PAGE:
Professor Owen, of London, is quoted in the British and Foreign Medical Review, for January, 1846, as maintaining, in his recent work on Odontography, that “ the Crocodile has as many as four generations of molar teeth.Buffon's account of the teeth agrees with Cuvier's. Geoffroy St. Hilaire, naturalist to the Egyptian Expedition, enumerates 36 in the upper, and 30 in the lower jaw, all of which, according to his engraving, (pl. 2, croc. vulg.) are long and conical. Now, the facts are these : in both jaws there are 80 teeth, nearly half of these, that is 36 or 38, are short blunt teeth, rising but little above the gum, wholly different from grinders-never being worn-occupying the interspaces between the long conical teeth, which latter amount to 42 or 44, and are round, white, polished, tapering, salient, and project from the gum nearly an inch, usually exceeding a quarter of an inch in diameter. As the lower jaw is less expanded than the upper, its long teeth, 20 to 22 in number, are received, not only within the dental range of the upper jaw, but fit into as many holes in the latter. Instead, therefore, of two long teeth fitting into two sockets, there are never less than 20 long teeth fitting into as many sockets in the roof of the mouth-an arrangement which totally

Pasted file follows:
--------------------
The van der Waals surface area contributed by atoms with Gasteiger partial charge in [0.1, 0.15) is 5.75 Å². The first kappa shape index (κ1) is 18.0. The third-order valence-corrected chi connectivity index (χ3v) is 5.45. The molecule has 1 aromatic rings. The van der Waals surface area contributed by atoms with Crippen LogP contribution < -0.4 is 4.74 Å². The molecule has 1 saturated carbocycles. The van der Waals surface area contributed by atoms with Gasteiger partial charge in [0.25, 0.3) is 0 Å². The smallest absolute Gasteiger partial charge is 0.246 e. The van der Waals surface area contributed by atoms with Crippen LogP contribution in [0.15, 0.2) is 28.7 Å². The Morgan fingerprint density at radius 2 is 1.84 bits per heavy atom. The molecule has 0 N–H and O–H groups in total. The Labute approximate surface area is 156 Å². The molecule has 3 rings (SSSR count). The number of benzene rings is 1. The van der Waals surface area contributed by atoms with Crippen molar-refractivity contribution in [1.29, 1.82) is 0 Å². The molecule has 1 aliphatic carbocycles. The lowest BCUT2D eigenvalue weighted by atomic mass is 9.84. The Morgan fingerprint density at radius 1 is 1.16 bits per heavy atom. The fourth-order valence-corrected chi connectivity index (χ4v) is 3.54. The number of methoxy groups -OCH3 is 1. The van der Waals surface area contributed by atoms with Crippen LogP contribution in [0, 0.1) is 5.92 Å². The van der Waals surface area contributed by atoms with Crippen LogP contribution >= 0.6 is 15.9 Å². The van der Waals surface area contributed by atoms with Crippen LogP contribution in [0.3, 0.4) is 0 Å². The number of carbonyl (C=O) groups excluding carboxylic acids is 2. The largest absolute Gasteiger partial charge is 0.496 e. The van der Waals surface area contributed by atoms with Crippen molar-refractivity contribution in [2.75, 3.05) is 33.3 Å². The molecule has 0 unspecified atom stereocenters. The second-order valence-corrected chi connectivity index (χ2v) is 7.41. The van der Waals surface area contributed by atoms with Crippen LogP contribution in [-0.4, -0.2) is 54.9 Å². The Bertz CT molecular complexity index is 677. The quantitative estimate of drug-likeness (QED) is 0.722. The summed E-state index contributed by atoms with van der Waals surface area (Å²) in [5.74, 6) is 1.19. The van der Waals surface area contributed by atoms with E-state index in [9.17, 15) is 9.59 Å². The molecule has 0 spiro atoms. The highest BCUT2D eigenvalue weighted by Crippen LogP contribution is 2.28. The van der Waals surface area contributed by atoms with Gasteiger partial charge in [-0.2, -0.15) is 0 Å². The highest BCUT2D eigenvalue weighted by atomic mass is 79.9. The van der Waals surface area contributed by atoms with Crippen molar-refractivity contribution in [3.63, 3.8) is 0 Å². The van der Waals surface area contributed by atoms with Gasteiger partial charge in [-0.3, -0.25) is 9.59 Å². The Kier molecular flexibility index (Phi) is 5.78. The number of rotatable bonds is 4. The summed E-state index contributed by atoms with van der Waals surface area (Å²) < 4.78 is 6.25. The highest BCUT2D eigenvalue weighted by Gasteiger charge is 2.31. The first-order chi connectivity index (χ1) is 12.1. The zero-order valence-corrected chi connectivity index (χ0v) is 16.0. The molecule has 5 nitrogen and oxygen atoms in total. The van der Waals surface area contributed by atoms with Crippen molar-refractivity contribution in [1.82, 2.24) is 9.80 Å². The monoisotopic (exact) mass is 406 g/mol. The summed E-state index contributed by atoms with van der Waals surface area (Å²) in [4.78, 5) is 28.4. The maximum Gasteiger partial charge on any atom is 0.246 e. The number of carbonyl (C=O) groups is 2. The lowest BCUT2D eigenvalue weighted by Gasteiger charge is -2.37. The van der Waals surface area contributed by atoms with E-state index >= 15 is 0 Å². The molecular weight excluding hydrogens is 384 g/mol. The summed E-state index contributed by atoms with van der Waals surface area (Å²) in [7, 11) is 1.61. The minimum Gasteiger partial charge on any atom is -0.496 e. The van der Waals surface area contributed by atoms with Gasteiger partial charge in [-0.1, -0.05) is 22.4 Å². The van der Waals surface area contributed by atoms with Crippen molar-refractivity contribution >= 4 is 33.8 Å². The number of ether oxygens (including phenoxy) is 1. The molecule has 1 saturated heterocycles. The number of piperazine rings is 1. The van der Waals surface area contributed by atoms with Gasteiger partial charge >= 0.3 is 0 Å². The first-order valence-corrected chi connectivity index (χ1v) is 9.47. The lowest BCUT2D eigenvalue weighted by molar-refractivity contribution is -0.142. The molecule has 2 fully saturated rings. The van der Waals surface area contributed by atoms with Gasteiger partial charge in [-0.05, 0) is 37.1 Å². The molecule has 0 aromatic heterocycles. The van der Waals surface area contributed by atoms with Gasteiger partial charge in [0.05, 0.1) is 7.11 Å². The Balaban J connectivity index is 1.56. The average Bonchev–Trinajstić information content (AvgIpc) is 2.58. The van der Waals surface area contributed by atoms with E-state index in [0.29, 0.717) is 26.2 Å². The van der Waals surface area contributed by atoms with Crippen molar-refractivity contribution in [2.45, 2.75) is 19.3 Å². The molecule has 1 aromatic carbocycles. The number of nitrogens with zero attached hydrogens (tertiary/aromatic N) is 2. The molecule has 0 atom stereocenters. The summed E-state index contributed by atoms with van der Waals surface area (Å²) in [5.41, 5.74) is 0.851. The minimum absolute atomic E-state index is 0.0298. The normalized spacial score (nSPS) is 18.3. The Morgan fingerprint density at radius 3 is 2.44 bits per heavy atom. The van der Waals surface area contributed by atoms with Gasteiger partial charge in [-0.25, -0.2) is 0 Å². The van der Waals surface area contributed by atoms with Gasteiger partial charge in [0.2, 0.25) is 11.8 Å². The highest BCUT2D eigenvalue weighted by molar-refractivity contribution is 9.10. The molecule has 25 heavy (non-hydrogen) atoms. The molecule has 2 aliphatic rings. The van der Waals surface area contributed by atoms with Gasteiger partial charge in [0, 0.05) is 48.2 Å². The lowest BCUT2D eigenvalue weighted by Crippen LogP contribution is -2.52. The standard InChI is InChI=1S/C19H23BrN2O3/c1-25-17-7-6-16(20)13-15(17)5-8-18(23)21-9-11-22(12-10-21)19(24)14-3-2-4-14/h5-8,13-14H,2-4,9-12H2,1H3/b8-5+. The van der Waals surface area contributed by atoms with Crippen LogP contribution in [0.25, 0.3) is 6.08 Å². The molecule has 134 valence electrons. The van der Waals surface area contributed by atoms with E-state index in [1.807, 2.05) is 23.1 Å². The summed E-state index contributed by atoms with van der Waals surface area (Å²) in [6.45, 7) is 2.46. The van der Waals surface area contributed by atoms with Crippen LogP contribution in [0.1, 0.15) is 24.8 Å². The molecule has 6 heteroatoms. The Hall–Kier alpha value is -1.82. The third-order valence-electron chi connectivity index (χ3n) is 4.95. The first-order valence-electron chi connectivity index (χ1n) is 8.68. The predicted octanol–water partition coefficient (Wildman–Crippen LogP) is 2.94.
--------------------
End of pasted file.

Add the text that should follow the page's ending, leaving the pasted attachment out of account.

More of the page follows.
prevents the possibility of using grinders, did any really exist. More. over the teeth of the two jaws are not opposite each other. Hence, grinders would be wholly useless. It is evident that these, as well as all the other naturalists whose works I have seen, are wrong in every essential particular relating to the dental apparatus.

Both sets of long, pointed teeth, penetrate plank and wood of all kinds, unless extremely hard. The crushing power of the jaws is vertical, not lateral or grinding. Both jaws present, along their dental or alveolar margins, an undulating or curving line, which, in the Nilotic Crocodile, seems more salient, if I may judge from the engravings of St. Hilaire, and a few others. The teeth correspond to this undulation, as does one jaw to the other. The general bearing of this line is several degrees above the horizon, commencing at the muzzle, and running backward to the posterior angle of the mouth. The form and situation of the dental organs, together with the osteological configuration of the jaws, render grinding operations quite impossible. The animals found in the stomachs of Alligators, examples of which will be given, show that their prey is killed by penetrating bayonet-like wounds, and are swallowed without mastication. The crushing and prehensory power of the jaws and teeth, is as remarkable as it is unquestionable.